On April 20th, 2021, AABANY Board Officer Margaret Ling was a speaker at the New York Law School Community Day Symposium entitled “The Pandemic and Structures of Inequality and Racism.” Margaret was invited by New York Law School faculty members, Professors Ann Thomas and Penelope Andrews. Margaret focused on Racism and the Law and specifically how Asian lawyers are stereotyped by the Model Minority Myth. She highlighted and discussed the recent findings and recommendations from the AABANY/Paul, Weiss report: A Rising Tide of Hate and Violence Against Asian Americans in New York During Covid-19. The discussion was engaging and informative for all of the New York Law School faculty and law students. Margaret is a New York Law School alumna (Class of 1983) and a Board Director of the New York Law School Alumni Association.
Though there is much ado about the area’s growth, it is a different story for some Asian households, which fell deeper into poverty even after the recession ended.
As yet another example of why the ‘model minority’ myth is harmful, Rachel Swarns’ article illustrates how Asian Americans are far from economically monolithic and how we must disaggregate the data to paint an accurate portrait of our communities.
The indifference toward Asian American equality is a result of our having been classified under the rubric of the ‘model minority’ and thus viewed as achieving success by keeping our heads down and working hard. But Asian Americans have not achieved the success and equality that we are perceived to have reached, particularly in the legal profession.
Congrats to Mike Huang, AABANY President, whose Law Day article appears in the May 1st issue of the New York Law Journal.
On Saturday, Oct. 27, the Wall Street Journal published an article entitled, “Rise of the Tiger Nation.” (Click on the link in the title to read the full article.) It adopted wholesale the conclusions and statistics from this summer’s Pew Research Center survey of Asian Americans. In fact, the author wrote at the start of the article:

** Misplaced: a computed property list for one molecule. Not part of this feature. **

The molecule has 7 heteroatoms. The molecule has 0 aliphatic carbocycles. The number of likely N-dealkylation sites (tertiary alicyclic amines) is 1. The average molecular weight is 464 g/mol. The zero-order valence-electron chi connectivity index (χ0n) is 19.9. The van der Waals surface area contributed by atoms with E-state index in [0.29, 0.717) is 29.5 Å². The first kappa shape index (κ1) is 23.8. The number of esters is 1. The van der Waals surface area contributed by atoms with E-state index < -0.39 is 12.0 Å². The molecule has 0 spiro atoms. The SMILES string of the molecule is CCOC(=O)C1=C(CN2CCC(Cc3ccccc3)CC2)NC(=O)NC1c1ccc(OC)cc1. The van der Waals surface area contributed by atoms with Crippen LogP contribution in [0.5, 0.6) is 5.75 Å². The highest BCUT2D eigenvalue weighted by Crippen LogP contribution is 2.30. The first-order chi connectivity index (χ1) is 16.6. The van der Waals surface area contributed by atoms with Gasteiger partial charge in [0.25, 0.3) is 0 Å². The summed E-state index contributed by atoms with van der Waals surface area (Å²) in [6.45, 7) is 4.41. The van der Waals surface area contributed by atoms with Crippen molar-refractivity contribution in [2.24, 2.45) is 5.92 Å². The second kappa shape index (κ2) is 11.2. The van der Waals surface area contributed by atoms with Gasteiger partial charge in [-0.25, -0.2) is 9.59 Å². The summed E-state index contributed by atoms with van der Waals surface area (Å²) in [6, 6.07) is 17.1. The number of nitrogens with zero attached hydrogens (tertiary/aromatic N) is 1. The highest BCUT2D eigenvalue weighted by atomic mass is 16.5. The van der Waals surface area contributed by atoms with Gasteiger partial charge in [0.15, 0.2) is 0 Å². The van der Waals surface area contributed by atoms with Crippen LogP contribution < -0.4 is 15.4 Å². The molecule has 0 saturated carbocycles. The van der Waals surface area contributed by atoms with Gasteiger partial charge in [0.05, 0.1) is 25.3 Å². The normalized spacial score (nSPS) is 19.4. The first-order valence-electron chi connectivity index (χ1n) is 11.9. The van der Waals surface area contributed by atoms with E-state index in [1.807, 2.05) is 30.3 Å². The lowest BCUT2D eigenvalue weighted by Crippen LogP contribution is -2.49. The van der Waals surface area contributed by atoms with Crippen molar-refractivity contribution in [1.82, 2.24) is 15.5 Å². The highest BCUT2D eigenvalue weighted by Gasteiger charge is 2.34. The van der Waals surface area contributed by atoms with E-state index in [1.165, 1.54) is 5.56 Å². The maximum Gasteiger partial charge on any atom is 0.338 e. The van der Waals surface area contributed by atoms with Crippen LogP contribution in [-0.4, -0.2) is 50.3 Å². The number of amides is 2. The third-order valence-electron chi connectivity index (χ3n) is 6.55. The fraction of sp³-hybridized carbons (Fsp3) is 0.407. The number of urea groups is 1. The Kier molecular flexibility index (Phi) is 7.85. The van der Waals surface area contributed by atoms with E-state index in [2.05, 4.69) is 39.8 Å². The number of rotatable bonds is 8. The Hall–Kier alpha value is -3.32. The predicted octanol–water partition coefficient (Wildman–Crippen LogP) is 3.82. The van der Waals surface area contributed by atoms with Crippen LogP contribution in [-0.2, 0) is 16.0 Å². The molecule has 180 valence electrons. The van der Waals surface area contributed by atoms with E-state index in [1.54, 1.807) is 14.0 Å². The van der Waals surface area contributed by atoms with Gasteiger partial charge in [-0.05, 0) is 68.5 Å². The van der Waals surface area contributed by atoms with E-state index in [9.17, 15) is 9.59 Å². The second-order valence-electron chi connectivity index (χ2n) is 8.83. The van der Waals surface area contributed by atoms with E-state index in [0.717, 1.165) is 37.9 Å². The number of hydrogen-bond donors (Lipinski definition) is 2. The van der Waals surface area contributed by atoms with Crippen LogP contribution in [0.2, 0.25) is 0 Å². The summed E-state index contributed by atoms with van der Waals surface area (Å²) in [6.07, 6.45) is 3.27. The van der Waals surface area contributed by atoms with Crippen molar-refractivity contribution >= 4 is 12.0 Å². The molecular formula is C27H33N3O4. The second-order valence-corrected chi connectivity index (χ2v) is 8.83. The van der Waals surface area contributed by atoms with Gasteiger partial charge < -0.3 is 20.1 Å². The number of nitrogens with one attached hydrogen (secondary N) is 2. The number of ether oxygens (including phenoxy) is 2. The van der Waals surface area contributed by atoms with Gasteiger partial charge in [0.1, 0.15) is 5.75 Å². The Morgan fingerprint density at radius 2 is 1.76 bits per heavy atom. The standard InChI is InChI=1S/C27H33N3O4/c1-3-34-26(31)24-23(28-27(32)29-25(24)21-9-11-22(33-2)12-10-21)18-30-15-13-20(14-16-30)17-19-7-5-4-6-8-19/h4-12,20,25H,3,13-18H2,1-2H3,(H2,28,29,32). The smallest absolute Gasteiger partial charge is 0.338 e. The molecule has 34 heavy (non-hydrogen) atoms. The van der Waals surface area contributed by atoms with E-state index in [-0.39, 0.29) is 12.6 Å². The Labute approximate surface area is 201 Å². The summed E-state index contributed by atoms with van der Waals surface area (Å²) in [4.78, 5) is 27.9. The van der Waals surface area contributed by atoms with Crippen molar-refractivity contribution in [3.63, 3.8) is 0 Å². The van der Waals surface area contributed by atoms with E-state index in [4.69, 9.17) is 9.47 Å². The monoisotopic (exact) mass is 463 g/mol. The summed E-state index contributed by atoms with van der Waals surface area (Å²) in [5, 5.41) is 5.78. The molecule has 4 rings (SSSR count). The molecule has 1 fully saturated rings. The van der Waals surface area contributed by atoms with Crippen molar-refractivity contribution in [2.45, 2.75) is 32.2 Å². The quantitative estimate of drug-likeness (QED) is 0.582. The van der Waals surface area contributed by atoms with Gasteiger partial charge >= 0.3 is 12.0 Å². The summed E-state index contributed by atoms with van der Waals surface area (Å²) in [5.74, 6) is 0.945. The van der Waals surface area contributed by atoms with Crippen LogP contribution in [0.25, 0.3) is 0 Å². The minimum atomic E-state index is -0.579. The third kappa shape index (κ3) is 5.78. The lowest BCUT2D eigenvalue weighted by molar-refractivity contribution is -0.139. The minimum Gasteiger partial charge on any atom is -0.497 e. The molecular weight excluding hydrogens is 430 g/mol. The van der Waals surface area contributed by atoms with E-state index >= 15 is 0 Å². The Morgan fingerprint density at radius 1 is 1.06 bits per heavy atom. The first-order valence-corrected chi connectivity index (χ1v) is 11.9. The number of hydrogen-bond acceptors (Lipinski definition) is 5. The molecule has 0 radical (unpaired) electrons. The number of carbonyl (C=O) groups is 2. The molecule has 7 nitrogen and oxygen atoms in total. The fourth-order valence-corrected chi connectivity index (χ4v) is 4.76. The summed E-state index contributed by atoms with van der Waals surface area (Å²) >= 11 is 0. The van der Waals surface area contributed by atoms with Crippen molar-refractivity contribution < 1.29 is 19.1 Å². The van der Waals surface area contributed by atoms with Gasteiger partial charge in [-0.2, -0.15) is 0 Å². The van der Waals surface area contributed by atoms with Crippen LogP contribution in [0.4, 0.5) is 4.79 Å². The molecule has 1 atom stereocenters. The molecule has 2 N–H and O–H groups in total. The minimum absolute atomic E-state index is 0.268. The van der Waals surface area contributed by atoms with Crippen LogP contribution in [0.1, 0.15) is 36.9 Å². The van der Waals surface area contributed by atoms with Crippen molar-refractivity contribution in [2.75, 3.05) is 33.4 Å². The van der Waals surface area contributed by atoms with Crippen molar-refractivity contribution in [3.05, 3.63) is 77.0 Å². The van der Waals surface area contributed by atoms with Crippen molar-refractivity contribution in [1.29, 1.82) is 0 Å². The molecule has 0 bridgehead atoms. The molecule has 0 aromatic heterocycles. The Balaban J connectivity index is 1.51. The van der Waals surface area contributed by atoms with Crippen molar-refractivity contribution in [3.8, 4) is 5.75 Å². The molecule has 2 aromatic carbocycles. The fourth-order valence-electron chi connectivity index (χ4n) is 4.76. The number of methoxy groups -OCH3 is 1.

No one would dispute the opening paragraph of the Pew Research Center’s massive study of Asian-Americans, released over the summer: “Asian-Americans are the highest-income, best-educated and fastest-growing racial group in the United States. They are more satisfied than the general public with their lives, finances and the direction of the country, and they place more value than other Americans do on marriage, parenthood, hard work and career success.”
Actually, this past summer, many APA groups came forward with strong criticisms of the Pew Research Center’s study, pointing out its oversimplification of the lives and experiences of the diverse community represented by APAs. Like the Pew Research Center report, this article perpetuates the model minority myth, painting a far rosier picture than actual circumstances would support. In the legal profession, APAs continue to be under-represented at the upper ranks of law firms, corporations, government, academia and the judiciary.
A search on this blog under “Pew Research Center” will call up the reactions we were able to collect this summer to that report. Take a look for yourself. Contrary to the WSJ article, many would dispute the opening paragraph of the Pew Research Center study. About the only statement that would not be disputed is the fact that APAs are the fastest growing racial group in the United States. But the growth of the APA population alone does not signify that all APAs are doing well and succeeding across the board.
What do you think of the WSJ article? Is there a “Tiger Nation” and is it on the rise?